3

If this be bigamy, make the most of it! :-)

William Mays and Eva Kamp married in an Oklahoma Presbyterian church in 1925.

In 1928, they married in a Roman Catholic church in the next county.

The state has records for both. I do know they are the same couple. Unlike many other marriage records I've seen, neither form has anything about whether or not previously married.

I am not sure how to look up Oklahoma's laws and customs at that time. Should I be looking for a divorce or annulment between? Should I assume they went to the next county because the first county would have rejected a second license application?

Should each marriage be treated as a separate family in GEDCOM?

1
  • 1
    The answer to whether it's a separate family in the GEDCOM depends on how you interpret the two events. If you find a divorce between the two, then many would say that's 2 families in the GEDCOM. If however, it's interpreted as 2 different ceremonies because they wanted to reaffirm their marriage in the 2nd denomination, then that's 2 events for the one family, I suggest.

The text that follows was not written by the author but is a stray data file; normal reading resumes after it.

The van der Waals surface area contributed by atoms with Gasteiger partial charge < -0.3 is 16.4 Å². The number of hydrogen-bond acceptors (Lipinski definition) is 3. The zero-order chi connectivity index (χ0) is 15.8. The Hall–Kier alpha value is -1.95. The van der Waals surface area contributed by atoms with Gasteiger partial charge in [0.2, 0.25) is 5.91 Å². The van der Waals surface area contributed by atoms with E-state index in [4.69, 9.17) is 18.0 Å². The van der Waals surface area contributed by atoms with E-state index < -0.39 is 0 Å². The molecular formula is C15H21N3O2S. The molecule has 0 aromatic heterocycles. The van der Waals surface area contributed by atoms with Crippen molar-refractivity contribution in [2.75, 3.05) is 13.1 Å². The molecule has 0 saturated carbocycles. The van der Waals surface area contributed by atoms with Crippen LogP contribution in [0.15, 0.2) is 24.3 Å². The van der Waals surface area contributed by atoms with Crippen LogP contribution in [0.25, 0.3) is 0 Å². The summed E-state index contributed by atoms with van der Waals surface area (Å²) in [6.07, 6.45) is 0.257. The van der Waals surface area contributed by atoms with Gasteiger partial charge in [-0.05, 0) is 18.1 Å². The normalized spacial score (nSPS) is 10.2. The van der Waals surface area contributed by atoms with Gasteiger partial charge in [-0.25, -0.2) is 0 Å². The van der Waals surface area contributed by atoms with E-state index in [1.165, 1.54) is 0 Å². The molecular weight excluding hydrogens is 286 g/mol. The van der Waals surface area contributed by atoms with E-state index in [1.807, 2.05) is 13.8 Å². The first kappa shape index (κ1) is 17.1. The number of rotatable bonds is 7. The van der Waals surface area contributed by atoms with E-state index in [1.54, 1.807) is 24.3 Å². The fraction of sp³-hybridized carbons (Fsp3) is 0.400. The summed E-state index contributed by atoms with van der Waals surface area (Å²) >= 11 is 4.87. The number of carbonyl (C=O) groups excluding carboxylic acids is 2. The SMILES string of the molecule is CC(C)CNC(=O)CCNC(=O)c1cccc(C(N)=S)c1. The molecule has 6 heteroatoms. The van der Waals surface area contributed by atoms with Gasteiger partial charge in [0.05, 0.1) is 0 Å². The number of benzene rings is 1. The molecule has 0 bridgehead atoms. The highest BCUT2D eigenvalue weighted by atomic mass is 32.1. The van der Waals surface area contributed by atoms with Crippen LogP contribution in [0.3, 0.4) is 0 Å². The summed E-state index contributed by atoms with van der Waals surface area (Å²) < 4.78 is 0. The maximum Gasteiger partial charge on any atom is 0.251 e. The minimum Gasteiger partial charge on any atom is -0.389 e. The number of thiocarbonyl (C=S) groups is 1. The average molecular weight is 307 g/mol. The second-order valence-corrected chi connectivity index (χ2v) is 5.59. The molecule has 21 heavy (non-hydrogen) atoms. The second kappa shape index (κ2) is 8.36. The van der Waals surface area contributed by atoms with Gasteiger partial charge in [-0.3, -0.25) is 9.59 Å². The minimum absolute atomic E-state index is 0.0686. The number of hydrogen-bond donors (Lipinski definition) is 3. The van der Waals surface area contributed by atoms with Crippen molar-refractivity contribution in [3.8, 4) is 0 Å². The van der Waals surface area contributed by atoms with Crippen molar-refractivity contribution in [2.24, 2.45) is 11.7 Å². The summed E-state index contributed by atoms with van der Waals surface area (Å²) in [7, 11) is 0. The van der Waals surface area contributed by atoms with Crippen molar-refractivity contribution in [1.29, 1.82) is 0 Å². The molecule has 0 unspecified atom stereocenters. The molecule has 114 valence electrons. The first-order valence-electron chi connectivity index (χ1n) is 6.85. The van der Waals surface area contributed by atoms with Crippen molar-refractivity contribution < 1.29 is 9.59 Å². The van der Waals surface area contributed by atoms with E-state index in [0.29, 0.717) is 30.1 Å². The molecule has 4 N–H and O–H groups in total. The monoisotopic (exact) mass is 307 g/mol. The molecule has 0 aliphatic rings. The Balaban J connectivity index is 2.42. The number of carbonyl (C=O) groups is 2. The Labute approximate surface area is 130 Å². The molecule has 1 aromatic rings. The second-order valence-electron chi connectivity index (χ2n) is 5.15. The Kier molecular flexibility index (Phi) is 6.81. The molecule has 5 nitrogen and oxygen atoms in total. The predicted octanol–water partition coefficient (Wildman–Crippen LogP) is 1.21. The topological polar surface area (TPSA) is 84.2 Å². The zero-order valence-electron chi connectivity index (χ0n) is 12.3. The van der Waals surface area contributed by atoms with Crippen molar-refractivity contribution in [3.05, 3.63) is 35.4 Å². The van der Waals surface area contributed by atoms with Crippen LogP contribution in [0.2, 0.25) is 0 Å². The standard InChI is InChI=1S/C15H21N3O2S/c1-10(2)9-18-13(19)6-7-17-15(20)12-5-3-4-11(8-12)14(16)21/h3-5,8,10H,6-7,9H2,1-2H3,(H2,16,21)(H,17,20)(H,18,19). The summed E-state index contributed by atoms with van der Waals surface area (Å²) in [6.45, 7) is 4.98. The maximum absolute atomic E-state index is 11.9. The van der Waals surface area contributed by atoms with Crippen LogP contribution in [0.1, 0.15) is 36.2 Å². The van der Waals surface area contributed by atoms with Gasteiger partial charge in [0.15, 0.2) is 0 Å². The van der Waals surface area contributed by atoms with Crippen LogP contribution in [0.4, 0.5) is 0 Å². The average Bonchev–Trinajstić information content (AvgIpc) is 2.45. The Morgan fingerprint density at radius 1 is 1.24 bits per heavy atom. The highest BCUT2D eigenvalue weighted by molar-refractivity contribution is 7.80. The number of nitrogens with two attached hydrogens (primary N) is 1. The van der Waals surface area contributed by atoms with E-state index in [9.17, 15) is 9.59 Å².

– AdrianB38
    Aug 21 at 8:44
9

One thing to research is their later church affiliation. One possibility is that between 1925 and 1928 they changed their religious conviction. The Roman Catholic church, at the time, may not have recognised their first marriage in a Presbyterian church and on conversion to Catholicism they had to re-marry in the RC church so that the marriage was recognised.

1
  • Yes, I know Catholics today who distinguish between their civil marriage and their marriage "in the church". My own Irish Catholic gg-grandparents have two marriage records, four years apart. Was there a Catholic Church near the location of William & Eva's first marriage? Maybe their desire to marry outweighed the religious considerations at the time.
    – cleaverkin
    Aug 25 at 2:44

Your Answer

By clicking “Post Your Answer”, you agree to our terms of service, privacy policy and cookie policy

Not the answer you're looking for? Browse other questions tagged or ask your own question.